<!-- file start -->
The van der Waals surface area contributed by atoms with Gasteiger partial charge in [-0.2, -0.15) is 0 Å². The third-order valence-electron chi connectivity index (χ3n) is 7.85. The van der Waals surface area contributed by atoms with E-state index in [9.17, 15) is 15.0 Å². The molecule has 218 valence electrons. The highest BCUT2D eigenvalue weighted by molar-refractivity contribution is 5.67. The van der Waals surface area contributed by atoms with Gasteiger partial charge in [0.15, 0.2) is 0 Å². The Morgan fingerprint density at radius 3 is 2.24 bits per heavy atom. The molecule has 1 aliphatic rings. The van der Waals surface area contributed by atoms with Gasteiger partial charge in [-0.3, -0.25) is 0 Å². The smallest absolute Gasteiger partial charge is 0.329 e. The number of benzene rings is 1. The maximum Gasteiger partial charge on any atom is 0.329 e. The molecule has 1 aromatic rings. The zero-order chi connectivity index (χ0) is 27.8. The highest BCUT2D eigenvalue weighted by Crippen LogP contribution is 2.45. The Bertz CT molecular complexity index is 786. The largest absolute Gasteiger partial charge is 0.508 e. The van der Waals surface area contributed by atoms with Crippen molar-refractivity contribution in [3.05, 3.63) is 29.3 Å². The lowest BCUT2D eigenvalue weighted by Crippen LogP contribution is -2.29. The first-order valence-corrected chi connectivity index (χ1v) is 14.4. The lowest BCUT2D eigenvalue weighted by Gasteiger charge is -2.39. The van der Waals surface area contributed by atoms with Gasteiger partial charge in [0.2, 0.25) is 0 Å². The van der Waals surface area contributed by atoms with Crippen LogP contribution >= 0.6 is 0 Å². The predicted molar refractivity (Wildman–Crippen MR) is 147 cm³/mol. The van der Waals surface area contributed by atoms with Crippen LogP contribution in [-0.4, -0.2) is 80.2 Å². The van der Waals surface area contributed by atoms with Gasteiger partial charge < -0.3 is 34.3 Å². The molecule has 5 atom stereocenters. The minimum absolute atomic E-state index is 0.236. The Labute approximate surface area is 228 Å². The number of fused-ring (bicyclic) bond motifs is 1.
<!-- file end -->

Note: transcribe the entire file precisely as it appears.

The van der Waals surface area contributed by atoms with Gasteiger partial charge in [-0.2, -0.15) is 0 Å². The third-order valence-electron chi connectivity index (χ3n) is 7.85. The van der Waals surface area contributed by atoms with E-state index in [9.17, 15) is 15.0 Å². The molecule has 218 valence electrons. The highest BCUT2D eigenvalue weighted by molar-refractivity contribution is 5.67. The van der Waals surface area contributed by atoms with Gasteiger partial charge in [0.15, 0.2) is 0 Å². The Morgan fingerprint density at radius 3 is 2.24 bits per heavy atom. The molecule has 1 aliphatic rings. The van der Waals surface area contributed by atoms with Gasteiger partial charge in [-0.3, -0.25) is 0 Å². The smallest absolute Gasteiger partial charge is 0.329 e. The number of benzene rings is 1. The maximum Gasteiger partial charge on any atom is 0.329 e. The molecule has 1 aromatic rings. The zero-order chi connectivity index (χ0) is 27.8. The highest BCUT2D eigenvalue weighted by Crippen LogP contribution is 2.45. The Bertz CT molecular complexity index is 786. The largest absolute Gasteiger partial charge is 0.508 e. The van der Waals surface area contributed by atoms with Crippen molar-refractivity contribution in [3.05, 3.63) is 29.3 Å². The lowest BCUT2D eigenvalue weighted by Crippen LogP contribution is -2.29. The first-order valence-corrected chi connectivity index (χ1v) is 14.4. The lowest BCUT2D eigenvalue weighted by Gasteiger charge is -2.39. The van der Waals surface area contributed by atoms with Gasteiger partial charge in [0.2, 0.25) is 0 Å². The van der Waals surface area contributed by atoms with Crippen LogP contribution >= 0.6 is 0 Å². The predicted molar refractivity (Wildman–Crippen MR) is 147 cm³/mol. The van der Waals surface area contributed by atoms with Crippen LogP contribution in [-0.4, -0.2) is 80.2 Å². The van der Waals surface area contributed by atoms with Gasteiger partial charge < -0.3 is 34.3 Å². The molecule has 5 atom stereocenters. The minimum absolute atomic E-state index is 0.236. The Labute approximate surface area is 228 Å². The number of fused-ring (bicyclic) bond motifs is 1.